Lecture Link: Canine pancreatitis: Insight from an internist
We all know how difficult the diagnosis and treatment of canine pancreatitis can be. In his presentation at the 2014 American College of Veterinary Internal Medicine Forum, "Canine pancreatitis: No such thing as a typical case," Michael Willard, DVM, MS, DACVIM, shared his experience in the management of these cases.
While the history and physical examination are critical components of patient assessment, their utility in these cases has more to do with looking for and ruling out diseases that can mimic pancreatitis. Data collected from the minimum databases (complete blood count, serum chemistry profile, and urinanalysis) will also help. Dr. Willard pointed out that, unlike before, we have come to know that amylase and lipase activities are not reliable markers of pancreatitis. Hyperlipidemia is not a common finding, but if it is noted in a patient with an acute onset of vomiting and diarrhea, pancreatitis should be high on the differential diagnosis list.
According to Dr. Willard, trypsin-like immunoreactivity (TLI) is not a very sensitive indicator of pancreatic inflammation but may be supportive if it is elevated. The canine pancreatic lipase immunoreactivity (cPLI) assay, on the other hand, is very sensitive (85% to 90%), but its specificity is questionable. Even a small, perhaps not clinically significant foci of inflammation in the pancreas can cause a positive result, he noted. The best use of cPLI is in ruling out pancreatitis if the results are negative.
Abdominal radiography is indicated in these cases to look for other problems as well; classic signs of pancreatitis (e.g. loss of detail in the right cranial quadrant, dilated duodenum) are not always present. Abdominal ultrasonography is the most useful imaging modality we have for diagnosing pancreatitis, but it is not perfect. Dr. Willard pointed out that he has seen some cases in which sonographic changes lag behind clinical signs, so serial ultrasonographic examinations may be needed. Findings may change even within a few hours.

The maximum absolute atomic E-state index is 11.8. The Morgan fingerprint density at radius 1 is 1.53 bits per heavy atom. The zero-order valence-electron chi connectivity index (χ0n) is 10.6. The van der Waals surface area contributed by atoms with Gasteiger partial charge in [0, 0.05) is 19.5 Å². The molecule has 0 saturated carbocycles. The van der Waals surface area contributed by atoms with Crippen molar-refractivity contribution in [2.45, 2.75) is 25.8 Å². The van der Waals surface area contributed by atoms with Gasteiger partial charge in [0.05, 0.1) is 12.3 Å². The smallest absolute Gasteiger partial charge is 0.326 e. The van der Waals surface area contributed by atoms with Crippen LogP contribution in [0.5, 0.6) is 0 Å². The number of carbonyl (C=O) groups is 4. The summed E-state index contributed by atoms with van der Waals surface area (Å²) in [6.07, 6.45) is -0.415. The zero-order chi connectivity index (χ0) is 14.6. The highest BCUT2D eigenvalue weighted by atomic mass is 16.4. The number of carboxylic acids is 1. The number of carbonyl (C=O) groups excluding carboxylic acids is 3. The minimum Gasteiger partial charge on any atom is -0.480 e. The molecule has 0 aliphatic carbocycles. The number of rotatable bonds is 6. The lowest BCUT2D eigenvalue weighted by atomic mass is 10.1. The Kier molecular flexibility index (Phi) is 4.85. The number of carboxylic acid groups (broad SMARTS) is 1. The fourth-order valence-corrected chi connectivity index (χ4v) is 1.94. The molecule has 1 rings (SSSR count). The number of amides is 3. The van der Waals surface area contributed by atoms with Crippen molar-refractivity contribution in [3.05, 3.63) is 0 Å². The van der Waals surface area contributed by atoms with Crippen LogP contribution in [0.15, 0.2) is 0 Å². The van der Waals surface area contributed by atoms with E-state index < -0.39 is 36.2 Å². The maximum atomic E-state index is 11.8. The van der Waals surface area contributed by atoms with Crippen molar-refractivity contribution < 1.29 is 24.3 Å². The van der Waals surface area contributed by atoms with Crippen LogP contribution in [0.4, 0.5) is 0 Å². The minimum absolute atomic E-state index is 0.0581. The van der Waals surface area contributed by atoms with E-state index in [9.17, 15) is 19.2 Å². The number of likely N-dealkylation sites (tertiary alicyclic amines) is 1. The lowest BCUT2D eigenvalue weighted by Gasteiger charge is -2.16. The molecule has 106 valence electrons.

Pancreatic abscesses may occur and are typically sterile, so they can often be treated medically with ultrasound-guided drainage. Septic abscesses may be more common in cats, Dr. Willard noted. In his experience, pancreatic masses are more often inflammatory in nature than cancerous masses and may not require surgical removal unless insulinoma is suspected. A biopsy will be needed for a definitive diagnosis.
One of the biggest challenges with this disease is pets with severe clinical signs and whether they have severe sterile pancreatitis versus septic peritonitis. These conditions may look similar in that they both can have abdominal effusion, and bacteria may not always be seen even in cases of septic peritonitis. The abdominal fluid in both cases may be variably inflammatory.
In terms of management, Dr. Willard offered the following:
> Offer low-fat food as soon as possible. You may consider this step even if there is some low-grade vomiting as long as feeding does not make the patient worse. Be sure to start slow.
> Begin fluid therapy. We tend to underestimate a patient's need for fluids, so err on the side of more in the absence of cardiac or renal disease. Hydration status may be difficult to assess in obese (no skin tent) or nauseated dogs (moist mucous membranes due to nausea).
> Since there are no robust studies, it is controversial whether fresh frozen plasma provides any benefit. It can be used if you suspect disseminated intravascular coagulopathy.
> Consider administering colloids. You can consider hetastarch if the albumin concentration is < 2 mg/dl (will provide more oncotic support than plasma).
> Total or partial parenteral nutrition is rarely needed.
> Administer analgesics. Consider butorphanol for very mild cases, methadone for moderate cases, and hydromorphone or fentanyl for severe cases.
> Only use antiemetics if vomiting or nausea are severe; otherwise, they may mask improvement. Dr. Willard recommended maropitant as a first-line drug.
> Consider proton pump inhibitors for dyspepsia—pantoprazole or omeprazole.
> Administer antibiotics only for severe cases or those with suspected systemic inflammatory response syndrome. If possible, consider sample collection (e.g. peritoneal fluid, aspirated abscess material) before antibiotic administration.
> Since their use in pancreatitis is controversial, reserve corticosteroids for patients that are not responding to therapy and then consider a physiologic dose.